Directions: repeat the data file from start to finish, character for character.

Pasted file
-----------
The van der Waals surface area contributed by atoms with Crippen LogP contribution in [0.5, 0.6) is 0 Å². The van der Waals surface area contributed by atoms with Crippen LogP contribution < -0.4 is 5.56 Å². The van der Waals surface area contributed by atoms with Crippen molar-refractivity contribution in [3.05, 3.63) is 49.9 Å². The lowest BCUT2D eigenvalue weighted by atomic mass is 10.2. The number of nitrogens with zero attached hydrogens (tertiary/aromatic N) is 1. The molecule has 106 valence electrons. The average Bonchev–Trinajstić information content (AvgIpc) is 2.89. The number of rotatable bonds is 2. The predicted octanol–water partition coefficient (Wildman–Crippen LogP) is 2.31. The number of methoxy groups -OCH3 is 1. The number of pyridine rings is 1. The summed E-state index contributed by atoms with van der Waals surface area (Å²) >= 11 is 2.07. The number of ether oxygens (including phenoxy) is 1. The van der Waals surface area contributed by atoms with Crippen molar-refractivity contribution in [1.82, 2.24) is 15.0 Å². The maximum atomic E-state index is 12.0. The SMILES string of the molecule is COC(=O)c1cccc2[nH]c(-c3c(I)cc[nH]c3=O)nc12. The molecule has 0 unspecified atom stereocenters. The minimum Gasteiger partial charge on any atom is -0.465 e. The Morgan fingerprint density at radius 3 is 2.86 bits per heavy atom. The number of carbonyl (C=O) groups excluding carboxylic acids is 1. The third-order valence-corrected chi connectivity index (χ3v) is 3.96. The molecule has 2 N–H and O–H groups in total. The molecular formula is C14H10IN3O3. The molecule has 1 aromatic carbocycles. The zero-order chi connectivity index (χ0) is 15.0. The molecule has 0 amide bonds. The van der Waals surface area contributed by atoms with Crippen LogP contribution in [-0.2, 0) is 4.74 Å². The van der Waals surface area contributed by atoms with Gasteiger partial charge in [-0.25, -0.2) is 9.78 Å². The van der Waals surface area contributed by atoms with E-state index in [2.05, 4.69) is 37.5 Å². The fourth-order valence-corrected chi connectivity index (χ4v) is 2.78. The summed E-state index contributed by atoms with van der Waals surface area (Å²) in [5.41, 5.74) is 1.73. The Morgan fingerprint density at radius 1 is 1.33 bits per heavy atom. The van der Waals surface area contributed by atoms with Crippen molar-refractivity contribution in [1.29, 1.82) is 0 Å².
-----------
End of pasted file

The van der Waals surface area contributed by atoms with Crippen LogP contribution in [0.5, 0.6) is 0 Å². The van der Waals surface area contributed by atoms with Crippen LogP contribution < -0.4 is 5.56 Å². The van der Waals surface area contributed by atoms with Crippen molar-refractivity contribution in [3.05, 3.63) is 49.9 Å². The lowest BCUT2D eigenvalue weighted by atomic mass is 10.2. The number of nitrogens with zero attached hydrogens (tertiary/aromatic N) is 1. The molecule has 106 valence electrons. The average Bonchev–Trinajstić information content (AvgIpc) is 2.89. The number of rotatable bonds is 2. The predicted octanol–water partition coefficient (Wildman–Crippen LogP) is 2.31. The number of methoxy groups -OCH3 is 1. The number of pyridine rings is 1. The summed E-state index contributed by atoms with van der Waals surface area (Å²) >= 11 is 2.07. The number of ether oxygens (including phenoxy) is 1. The van der Waals surface area contributed by atoms with Crippen molar-refractivity contribution in [1.82, 2.24) is 15.0 Å². The maximum atomic E-state index is 12.0. The SMILES string of the molecule is COC(=O)c1cccc2[nH]c(-c3c(I)cc[nH]c3=O)nc12. The molecule has 0 unspecified atom stereocenters. The minimum Gasteiger partial charge on any atom is -0.465 e. The Morgan fingerprint density at radius 3 is 2.86 bits per heavy atom. The number of carbonyl (C=O) groups excluding carboxylic acids is 1. The third-order valence-corrected chi connectivity index (χ3v) is 3.96. The molecule has 2 N–H and O–H groups in total. The molecular formula is C14H10IN3O3. The molecule has 1 aromatic carbocycles. The zero-order chi connectivity index (χ0) is 15.0. The molecule has 0 amide bonds. The van der Waals surface area contributed by atoms with Crippen LogP contribution in [-0.2, 0) is 4.74 Å². The van der Waals surface area contributed by atoms with Gasteiger partial charge in [-0.25, -0.2) is 9.78 Å². The van der Waals surface area contributed by atoms with E-state index in [2.05, 4.69) is 37.5 Å². The fourth-order valence-corrected chi connectivity index (χ4v) is 2.78. The summed E-state index contributed by atoms with van der Waals surface area (Å²) in [5.41, 5.74) is 1.73. The Morgan fingerprint density at radius 1 is 1.33 bits per heavy atom. The van der Waals surface area contributed by atoms with Crippen molar-refractivity contribution in [1.29, 1.82) is 0 Å².